Fast Five Quiz: Advanced and Metastatic Gastric Cancer

Elwyn C. Cabebe, MD


April 06, 2022

HDGC is the most common genetic predisposing syndrome for gastric cancer, with germline truncating mutations of the E-cadherin gene (CDH1) detected in 30%-50% of diffuse-type gastric cancers. According to National Comprehensive Cancer Network (NCCN) guidelines, families that harbor these mutations have an autosomal dominant pattern of inheritance with a very high penetrance. Prophylactic gastrectomy (without a D2 lymph node dissection) between the ages of 18 and 40 years for asymptomatic carriers with a family history of HDGC is recommended. For individuals who decline prophylactic gastrectomy, upper endoscopy with multiple random biopsies should be offered every 6-12 months. The same guidelines also suggest that women with CDH1 mutations are at increased risk for breast cancer and should be followed similar to BRCA1/BRCA2 mutation carriers.

Lynch syndrome, also called hereditary nonpolyposis colorectal cancer, is the most common form of hereditary colorectal cancer. It is inherited as an autosomal dominant syndrome because of defective mismatch repair proteins. Although the NCCN guidelines note that gastric cancer is the second most common extracolonic cancer (after endometrial cancer) in patients with Lynch syndrome, they do not find clear evidence to support screening for gastric, duodenal, or small bowel cancer in these patients. In selected individuals of Asian descent (or from countries with a high background incidence of gastric cancer), clinicians may consider upper endoscopy with visualization of the duodenum at the time of colonoscopy every 3-5 years, beginning at age 30-35 years. Testing for Helicobacter pylori, and treatment if it is found, may also be considered.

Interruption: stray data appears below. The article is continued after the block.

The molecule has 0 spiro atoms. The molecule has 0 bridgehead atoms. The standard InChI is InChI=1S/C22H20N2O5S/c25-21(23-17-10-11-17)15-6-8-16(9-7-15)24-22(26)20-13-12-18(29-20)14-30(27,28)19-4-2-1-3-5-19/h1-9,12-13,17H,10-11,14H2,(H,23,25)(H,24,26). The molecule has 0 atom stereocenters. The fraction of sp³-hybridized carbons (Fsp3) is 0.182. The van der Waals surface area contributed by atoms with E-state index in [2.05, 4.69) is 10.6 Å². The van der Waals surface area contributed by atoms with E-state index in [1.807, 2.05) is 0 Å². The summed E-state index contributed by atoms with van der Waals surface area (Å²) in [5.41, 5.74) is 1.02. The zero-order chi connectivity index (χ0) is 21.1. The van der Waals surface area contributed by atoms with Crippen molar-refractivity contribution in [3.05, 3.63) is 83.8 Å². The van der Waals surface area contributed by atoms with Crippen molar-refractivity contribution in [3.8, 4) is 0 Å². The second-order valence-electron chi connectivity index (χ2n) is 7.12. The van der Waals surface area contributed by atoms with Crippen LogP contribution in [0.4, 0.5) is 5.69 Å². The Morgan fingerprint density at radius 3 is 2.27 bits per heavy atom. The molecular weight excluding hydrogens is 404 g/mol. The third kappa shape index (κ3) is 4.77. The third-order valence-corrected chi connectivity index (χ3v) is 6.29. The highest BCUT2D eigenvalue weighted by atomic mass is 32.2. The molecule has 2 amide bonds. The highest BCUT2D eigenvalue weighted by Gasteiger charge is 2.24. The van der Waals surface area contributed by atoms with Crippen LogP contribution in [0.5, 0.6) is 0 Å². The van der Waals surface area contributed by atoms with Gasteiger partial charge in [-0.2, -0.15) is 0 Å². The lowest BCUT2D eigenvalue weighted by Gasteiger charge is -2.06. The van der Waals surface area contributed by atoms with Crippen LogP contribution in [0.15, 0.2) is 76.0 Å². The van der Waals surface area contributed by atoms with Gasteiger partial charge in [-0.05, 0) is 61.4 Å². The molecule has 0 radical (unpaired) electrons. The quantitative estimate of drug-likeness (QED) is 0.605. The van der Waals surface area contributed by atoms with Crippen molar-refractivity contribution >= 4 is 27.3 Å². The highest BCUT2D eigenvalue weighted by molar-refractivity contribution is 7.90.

Familial adenomatous polyposis is the most common adenomatous polyposis syndrome. It is an autosomal dominant inherited disorder characterized by the early onset of hundreds to thousands of adenomatous polyps throughout the colon. If left untreated, all patients with this syndrome will develop colon cancer by age 35-40 years. In addition, an increased risk exists for the development of other malignancies. The NCCN guidelines recommend examining the stomach at the time of duodenoscopy. Special screening or surgery should only be considered for fundic gland polyps with high-grade dysplasia. Nonfundic gland polyps should be managed endoscopically; polyps with high-grade dysplasia that cannot be removed or invasive cancer detected on biopsy should be referred for gastrectomy.

Peutz-Jeghers syndrome is an autosomal dominant inherited disorder characterized by intestinal hamartomatous polyps in association with a distinct pattern of skin and mucosal macular melanin deposition. Patients with Peutz-Jeghers syndrome have an estimated 15- to 18-fold increased risk of developing intestinal cancer compared with the general population. NCCN guidelines recommend that esophagogastroduodenoscopy surveillance should be considered. Screening should begin in late teens and repeat every 2-3 years.

Learn more about hereditary cancer predisposition syndromes.

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